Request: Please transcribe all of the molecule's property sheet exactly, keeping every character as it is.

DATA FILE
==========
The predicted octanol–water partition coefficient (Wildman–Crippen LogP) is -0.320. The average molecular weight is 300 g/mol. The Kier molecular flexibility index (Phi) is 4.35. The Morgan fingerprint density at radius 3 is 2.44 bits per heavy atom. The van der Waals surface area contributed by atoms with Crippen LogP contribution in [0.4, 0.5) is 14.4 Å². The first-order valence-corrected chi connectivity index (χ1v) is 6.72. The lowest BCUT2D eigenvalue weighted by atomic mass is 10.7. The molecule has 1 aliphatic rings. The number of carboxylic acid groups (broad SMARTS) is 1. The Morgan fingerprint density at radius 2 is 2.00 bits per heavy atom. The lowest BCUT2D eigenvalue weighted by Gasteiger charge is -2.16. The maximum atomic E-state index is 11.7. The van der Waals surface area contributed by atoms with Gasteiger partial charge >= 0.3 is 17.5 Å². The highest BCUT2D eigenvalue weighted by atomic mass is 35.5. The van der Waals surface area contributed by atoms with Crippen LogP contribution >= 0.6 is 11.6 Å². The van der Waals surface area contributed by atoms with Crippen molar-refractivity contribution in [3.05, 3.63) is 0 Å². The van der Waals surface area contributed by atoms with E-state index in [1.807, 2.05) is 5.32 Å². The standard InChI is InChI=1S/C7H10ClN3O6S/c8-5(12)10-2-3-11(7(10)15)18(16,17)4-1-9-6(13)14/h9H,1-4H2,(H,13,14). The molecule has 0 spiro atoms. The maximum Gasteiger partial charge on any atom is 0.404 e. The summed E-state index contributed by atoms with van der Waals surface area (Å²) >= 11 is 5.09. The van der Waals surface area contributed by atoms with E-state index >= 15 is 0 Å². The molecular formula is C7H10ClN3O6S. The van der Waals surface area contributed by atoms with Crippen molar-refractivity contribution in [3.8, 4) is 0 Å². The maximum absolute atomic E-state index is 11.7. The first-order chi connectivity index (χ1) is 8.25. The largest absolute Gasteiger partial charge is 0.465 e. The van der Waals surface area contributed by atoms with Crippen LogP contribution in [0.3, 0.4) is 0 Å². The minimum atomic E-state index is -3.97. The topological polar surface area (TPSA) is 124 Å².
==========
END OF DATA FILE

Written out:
The predicted octanol–water partition coefficient (Wildman–Crippen LogP) is -0.320. The average molecular weight is 300 g/mol. The Kier molecular flexibility index (Phi) is 4.35. The Morgan fingerprint density at radius 3 is 2.44 bits per heavy atom. The van der Waals surface area contributed by atoms with Crippen LogP contribution in [0.4, 0.5) is 14.4 Å². The first-order valence-corrected chi connectivity index (χ1v) is 6.72. The lowest BCUT2D eigenvalue weighted by atomic mass is 10.7. The molecule has 1 aliphatic rings. The number of carboxylic acid groups (broad SMARTS) is 1. The Morgan fingerprint density at radius 2 is 2.00 bits per heavy atom. The lowest BCUT2D eigenvalue weighted by Gasteiger charge is -2.16. The maximum atomic E-state index is 11.7. The van der Waals surface area contributed by atoms with Gasteiger partial charge >= 0.3 is 17.5 Å². The highest BCUT2D eigenvalue weighted by atomic mass is 35.5. The van der Waals surface area contributed by atoms with Crippen LogP contribution >= 0.6 is 11.6 Å². The van der Waals surface area contributed by atoms with Crippen molar-refractivity contribution in [3.05, 3.63) is 0 Å². The van der Waals surface area contributed by atoms with E-state index in [1.807, 2.05) is 5.32 Å². The standard InChI is InChI=1S/C7H10ClN3O6S/c8-5(12)10-2-3-11(7(10)15)18(16,17)4-1-9-6(13)14/h9H,1-4H2,(H,13,14). The molecule has 0 spiro atoms. The maximum Gasteiger partial charge on any atom is 0.404 e. The summed E-state index contributed by atoms with van der Waals surface area (Å²) >= 11 is 5.09. The van der Waals surface area contributed by atoms with E-state index >= 15 is 0 Å². The molecular formula is C7H10ClN3O6S. The van der Waals surface area contributed by atoms with Crippen molar-refractivity contribution in [3.8, 4) is 0 Å². The maximum absolute atomic E-state index is 11.7. The first-order chi connectivity index (χ1) is 8.25. The largest absolute Gasteiger partial charge is 0.465 e. The van der Waals surface area contributed by atoms with Crippen LogP contribution in [0.3, 0.4) is 0 Å². The minimum atomic E-state index is -3.97. The topological polar surface area (TPSA) is 124 Å².